Unsafe Lazy Resource.scala

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import scala.util.control.NonFatal

/** Builds a "closeable" resource that's initialized on-demand.
  *
  * Works like a `lazy val`, except that the logic for closing
  * the resource only happens in case the resource was initialized.
  *
  * NOTE: it's called "unsafe" because it is side-effecting.
  * See homework.
  */
final class UnsafeLazyResource[A](
  initRef: () => A,
  closeRef: A => Unit,
) extends AutoCloseable {

  /** Internal state that works like a FSM:
    *  - `null` is for pre-initialization
    *  - `Some(_)` is an active resource
    *  - `None` is the final state, a closed resource
    */
  @volatile private[this] var ref: Option[A] = null
  
  /** 
    * Returns the active resources. Initializes it if necessary.
    *
    * @return `Some(resource)` in case the resource is available,
    *         or `None` in case [[close]] was triggered.
    */
  def get(): Option[A] =
    ref match {
      case null =>
        // https://en.wikipedia.org/wiki/Double-checked_locking
        this.synchronized {          
          if (ref == null) {
            try {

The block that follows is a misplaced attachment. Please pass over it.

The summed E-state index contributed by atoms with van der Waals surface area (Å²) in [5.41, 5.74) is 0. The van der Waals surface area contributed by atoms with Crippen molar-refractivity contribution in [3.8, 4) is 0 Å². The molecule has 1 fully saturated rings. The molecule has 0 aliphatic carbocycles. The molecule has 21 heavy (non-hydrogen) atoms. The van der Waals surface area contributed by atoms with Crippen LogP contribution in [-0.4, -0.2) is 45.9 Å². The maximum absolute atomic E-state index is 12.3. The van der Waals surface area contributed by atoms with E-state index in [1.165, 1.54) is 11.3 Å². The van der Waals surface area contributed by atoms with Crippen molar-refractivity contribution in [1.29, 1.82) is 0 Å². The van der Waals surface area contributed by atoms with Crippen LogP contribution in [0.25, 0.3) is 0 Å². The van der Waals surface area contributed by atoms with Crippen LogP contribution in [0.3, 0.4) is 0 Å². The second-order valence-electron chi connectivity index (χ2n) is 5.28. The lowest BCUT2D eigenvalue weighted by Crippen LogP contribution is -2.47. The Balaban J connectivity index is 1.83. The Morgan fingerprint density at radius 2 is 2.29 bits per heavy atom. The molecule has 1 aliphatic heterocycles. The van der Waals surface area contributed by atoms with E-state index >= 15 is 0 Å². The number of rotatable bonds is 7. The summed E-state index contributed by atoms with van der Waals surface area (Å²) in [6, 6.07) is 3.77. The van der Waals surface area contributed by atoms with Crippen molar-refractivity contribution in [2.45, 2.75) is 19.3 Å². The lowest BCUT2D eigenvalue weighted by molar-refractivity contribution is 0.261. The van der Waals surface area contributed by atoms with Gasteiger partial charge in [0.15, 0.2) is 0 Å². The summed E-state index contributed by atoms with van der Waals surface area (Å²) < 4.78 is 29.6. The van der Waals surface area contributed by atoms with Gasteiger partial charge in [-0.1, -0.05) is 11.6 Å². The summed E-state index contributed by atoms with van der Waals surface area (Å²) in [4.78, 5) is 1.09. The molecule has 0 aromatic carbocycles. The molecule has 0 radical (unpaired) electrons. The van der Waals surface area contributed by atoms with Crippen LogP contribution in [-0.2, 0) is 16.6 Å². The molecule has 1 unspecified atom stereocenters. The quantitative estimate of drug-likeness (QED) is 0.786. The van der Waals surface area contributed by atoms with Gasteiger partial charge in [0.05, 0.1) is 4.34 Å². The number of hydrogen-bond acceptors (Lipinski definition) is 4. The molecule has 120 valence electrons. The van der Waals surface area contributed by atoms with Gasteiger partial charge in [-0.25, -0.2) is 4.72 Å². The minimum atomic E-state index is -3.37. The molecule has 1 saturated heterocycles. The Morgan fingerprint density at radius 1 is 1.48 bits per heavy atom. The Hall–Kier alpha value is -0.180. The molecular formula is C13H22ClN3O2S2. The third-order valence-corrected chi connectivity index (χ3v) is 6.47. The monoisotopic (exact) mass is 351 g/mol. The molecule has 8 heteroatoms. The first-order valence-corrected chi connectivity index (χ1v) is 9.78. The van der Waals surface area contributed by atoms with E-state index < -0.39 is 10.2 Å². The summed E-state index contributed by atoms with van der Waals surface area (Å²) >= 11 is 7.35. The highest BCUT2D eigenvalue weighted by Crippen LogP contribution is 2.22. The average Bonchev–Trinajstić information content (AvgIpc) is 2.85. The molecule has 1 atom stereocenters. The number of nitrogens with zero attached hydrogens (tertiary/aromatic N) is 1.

ref = Some(initRef())
              ref
            } catch {
              case NonFatal(e) =>
                ref = None
                throw e
            }
          } else {
            ref
          }
        }
      case other =>
        other
    }
  
  override def close(): Unit =
    if (ref ne None) {
      val res = this.synchronized {
        val old = ref
        ref = None
        old
      }
      res match {
        case null | None => ()
        case Some(a) => closeRef(a)
      }  
    }
}

Example:

import java.io._

def openFile(path: File): UnsafeLazyResource[InputStream] =
  new UnsafeLazyResource(
    () => new FileInputStream(path),
    in => in.close()
  )

val lazyInput = openFile(new File("/tmp/file"))
// .. later
try {
  val in = lazyInput.get().getOrElse(
    throw new IllegalStateException("File already closed")
  )
  //...
} finally {
  lazyInput.close()
}

Homework #

  1. Try using an AtomicReference instead of synchronizing a var — not as obvious as you’d think — initialization needs protection, you’ll need an indirection 😉
  2. Try designing a pure API with Cats Effect’s Resource (you might need Ref and Deferred for your internals too)
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Tags: Scala